Hamid Khazaei, a 24-year-old refugee from Iran, died in a Brisbane hospital in September 2014 after a blister on his leg became infected and turned septic while he was detained on Manus Island, PNG. The Australian administration’s bureaucratic neglect and malfunction which led to lethal delays and failures in his treatment were the subject of a television documentary which aired in Australia last week, featuring a number of prominent medical doctors who risked criminal charges by speaking out about Khazaei’s case. Khazaei had arrived by boat in Australia in August 2013. He was transferred to Manus Island, where he remained until his emergency medical evacuation to Brisbane in August 2014, where he was declared brain-dead. Doctors claimed that the cramped, tropical and unhygienic conditions in the Manus Island centre contributed to Khazaei’s initial infection, which involved a bacteria found in tropical and subtropical climates. According to more than one Australian doctor, Khazaei’s death was entirely preventable. His life could have been saved by ‘cheap and available’ drugs, which were not in stock at the centre. Doctors also noted that Khazaei might have survived were it not for needless delays in his emergency transfer to Brisbane caused in part by Australian bureaucrats questioning the judgement of doctors. The Khazaei family’s final wish that their son’s organs be donated to Australian patients was not able to be fulfilled due to septicaemia having infected his whole body so severely.
Iranian Kurd Reza Berati was also just 24 when he was beaten to death inside Manus Island detention centre in February 2014. Berati was described by a group of detention centre contractors as a ‘gentle giant’ who ‘had a close relationship with many of the other transferees’ and was working hard to learn English inside the centre. Berati had arrived in Australia by boat in July 2013 before being transferred to Manus Island. Berati was killed during a wave of attacks that occurred when individuals broke into the centre following protests by detainees at conditions in the centre. An Australian Senate committee report later described the violence as ‘eminently foreseeable’ in light of the inhumane and uncertain conditions in the centre, the growing tensions between detainees and neighbouring locals, and the inexperienced and inadequately trained private security staff. Last week, two PNG men were given 10 year jail sentences for murdering Berati by repeatedly hitting him with a piece of wood and dropping a large rock on his head. The sentencing judge noted that other parties not before the court were also involved in Berati’s murder, reportedly including former guards from Australia and New Zealand.
Despite the deceptive statistics bandied about by various ministers in an attempt to prove that Australia is a generous and humanitarian nation, the country hosts less than 0.5% of the world’s refugee population (as an indicator, Jordan received 2,771,502 refugees in 2014 while Australia received 35,582). As others have pointed out, Australia’s deterrence strategy does not ‘stop the boats’ and thus save refugee lives, it just stops boats from arriving in Australia. Refugees fleeing violence and persecution will continue to undertake treacherous journeys in their attempt to find safety, they will simply take those journeys elsewhere. Alternatively they may be stranded in their home country and killed. As Julian Burnside has argued, the current policy ‘might stop people drowning inconveniently in view of Australians’, but if they are deterred from fleeing to Australia and are instead killed at home, the policy cannot be considered ‘humanitarian’.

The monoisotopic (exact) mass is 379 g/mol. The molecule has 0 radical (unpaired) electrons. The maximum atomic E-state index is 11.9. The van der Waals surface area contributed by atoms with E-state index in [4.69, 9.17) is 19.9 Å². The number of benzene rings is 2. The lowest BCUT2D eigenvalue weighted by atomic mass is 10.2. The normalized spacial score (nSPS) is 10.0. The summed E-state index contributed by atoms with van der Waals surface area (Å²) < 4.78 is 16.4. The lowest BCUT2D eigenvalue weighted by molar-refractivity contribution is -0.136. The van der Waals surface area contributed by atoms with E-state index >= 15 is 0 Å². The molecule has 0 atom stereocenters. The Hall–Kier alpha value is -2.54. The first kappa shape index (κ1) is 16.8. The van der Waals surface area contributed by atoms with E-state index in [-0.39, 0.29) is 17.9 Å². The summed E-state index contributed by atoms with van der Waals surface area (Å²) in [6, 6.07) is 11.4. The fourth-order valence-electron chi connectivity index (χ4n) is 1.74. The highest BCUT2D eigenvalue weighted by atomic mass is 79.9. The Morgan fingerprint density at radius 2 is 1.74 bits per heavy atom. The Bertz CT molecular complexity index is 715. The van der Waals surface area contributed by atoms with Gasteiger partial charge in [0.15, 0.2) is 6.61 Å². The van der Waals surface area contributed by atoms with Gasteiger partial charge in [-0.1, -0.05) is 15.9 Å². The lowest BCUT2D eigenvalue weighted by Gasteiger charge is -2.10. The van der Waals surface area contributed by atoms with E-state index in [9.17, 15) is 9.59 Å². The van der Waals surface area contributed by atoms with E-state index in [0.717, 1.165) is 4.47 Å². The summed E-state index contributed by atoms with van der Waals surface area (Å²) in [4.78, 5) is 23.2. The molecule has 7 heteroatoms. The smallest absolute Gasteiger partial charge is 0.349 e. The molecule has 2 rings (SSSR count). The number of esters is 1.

The Australian embassy sits on a busy intersection in central London, its imperial architecture and navy blue flags peppered with mini Union Jacks marking out the diplomatic territory of one of Britain’s most devoted colonies. Inside its sandstone walls, the Australian High Commission works alongside Tourism Australia and The Britain Australia Society to perform the day-to-day work of representing the Australian state in the heart of the colonial motherland. It is perhaps fitting that the images of Fazel Chegeni, Hamid Khazaei and Reza Berati appeared like ghosts on the walls of the Australia House – the physical border of Australian diplomatic territory – never to be permitted entry, just as in their short lives. Meanwhile, inside the building, the daily work of branding Australia as a desirable destination for tourists, students, highly-skilled workers and international investment continues. Last week’s projection illuminates the ongoing racist violence that has defined this settler colony since its inception. It is a violence that its rulers both deny and seek to conceal. But international condemnation of Australia’s treatment of refugees grows, and as this projection demonstrates, the world is watching.
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Sarah Keenan is a London-based writer, teacher and activist. Her work focuses on understanding and subverting structural racism, particularly as it is produced by law. She is a lecturer at Birkbeck Law School and has previously written for The Guardian, The Conversation and Critical Legal Thinking. Twitter: @sarahjkeenan
This feature was commissioned and edited by MD’s Editor-at-large Lola Okolosie. To pitch an article, review or feature please contact her at firstname.lastname@example.org